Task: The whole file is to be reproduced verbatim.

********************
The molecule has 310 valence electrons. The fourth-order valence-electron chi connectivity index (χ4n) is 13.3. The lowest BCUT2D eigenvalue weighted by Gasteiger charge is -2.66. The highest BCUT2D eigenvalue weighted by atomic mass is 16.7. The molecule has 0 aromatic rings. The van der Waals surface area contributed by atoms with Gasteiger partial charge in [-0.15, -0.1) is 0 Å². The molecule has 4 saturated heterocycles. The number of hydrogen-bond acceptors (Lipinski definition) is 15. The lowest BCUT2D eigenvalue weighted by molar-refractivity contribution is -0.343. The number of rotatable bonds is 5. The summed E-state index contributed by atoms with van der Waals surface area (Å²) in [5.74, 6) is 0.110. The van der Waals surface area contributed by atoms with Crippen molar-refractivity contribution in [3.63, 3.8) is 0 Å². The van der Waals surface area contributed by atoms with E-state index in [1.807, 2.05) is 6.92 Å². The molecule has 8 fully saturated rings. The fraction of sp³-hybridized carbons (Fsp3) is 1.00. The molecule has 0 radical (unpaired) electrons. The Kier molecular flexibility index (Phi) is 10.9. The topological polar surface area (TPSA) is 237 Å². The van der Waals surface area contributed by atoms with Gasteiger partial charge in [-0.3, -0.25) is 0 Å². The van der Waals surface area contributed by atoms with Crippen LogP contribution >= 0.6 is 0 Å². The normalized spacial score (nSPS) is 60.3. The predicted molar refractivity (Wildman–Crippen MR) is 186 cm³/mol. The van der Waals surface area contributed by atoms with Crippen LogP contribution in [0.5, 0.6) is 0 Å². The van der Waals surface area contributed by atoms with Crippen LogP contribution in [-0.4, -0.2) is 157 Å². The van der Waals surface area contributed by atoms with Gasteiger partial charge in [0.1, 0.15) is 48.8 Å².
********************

The molecule has 310 valence electrons. The fourth-order valence-electron chi connectivity index (χ4n) is 13.3. The lowest BCUT2D eigenvalue weighted by Gasteiger charge is -2.66. The highest BCUT2D eigenvalue weighted by atomic mass is 16.7. The molecule has 0 aromatic rings. The van der Waals surface area contributed by atoms with Gasteiger partial charge in [-0.15, -0.1) is 0 Å². The molecule has 4 saturated heterocycles. The number of hydrogen-bond acceptors (Lipinski definition) is 15. The lowest BCUT2D eigenvalue weighted by molar-refractivity contribution is -0.343. The number of rotatable bonds is 5. The summed E-state index contributed by atoms with van der Waals surface area (Å²) in [5.74, 6) is 0.110. The van der Waals surface area contributed by atoms with Crippen molar-refractivity contribution in [3.63, 3.8) is 0 Å². The van der Waals surface area contributed by atoms with E-state index in [1.807, 2.05) is 6.92 Å². The molecule has 8 fully saturated rings. The fraction of sp³-hybridized carbons (Fsp3) is 1.00. The molecule has 0 radical (unpaired) electrons. The Kier molecular flexibility index (Phi) is 10.9. The topological polar surface area (TPSA) is 237 Å². The van der Waals surface area contributed by atoms with Gasteiger partial charge in [-0.3, -0.25) is 0 Å². The van der Waals surface area contributed by atoms with Crippen LogP contribution >= 0.6 is 0 Å². The normalized spacial score (nSPS) is 60.3. The predicted molar refractivity (Wildman–Crippen MR) is 186 cm³/mol. The van der Waals surface area contributed by atoms with Crippen LogP contribution in [0.5, 0.6) is 0 Å². The van der Waals surface area contributed by atoms with Crippen LogP contribution in [-0.4, -0.2) is 157 Å². The van der Waals surface area contributed by atoms with Gasteiger partial charge in [0.1, 0.15) is 48.8 Å².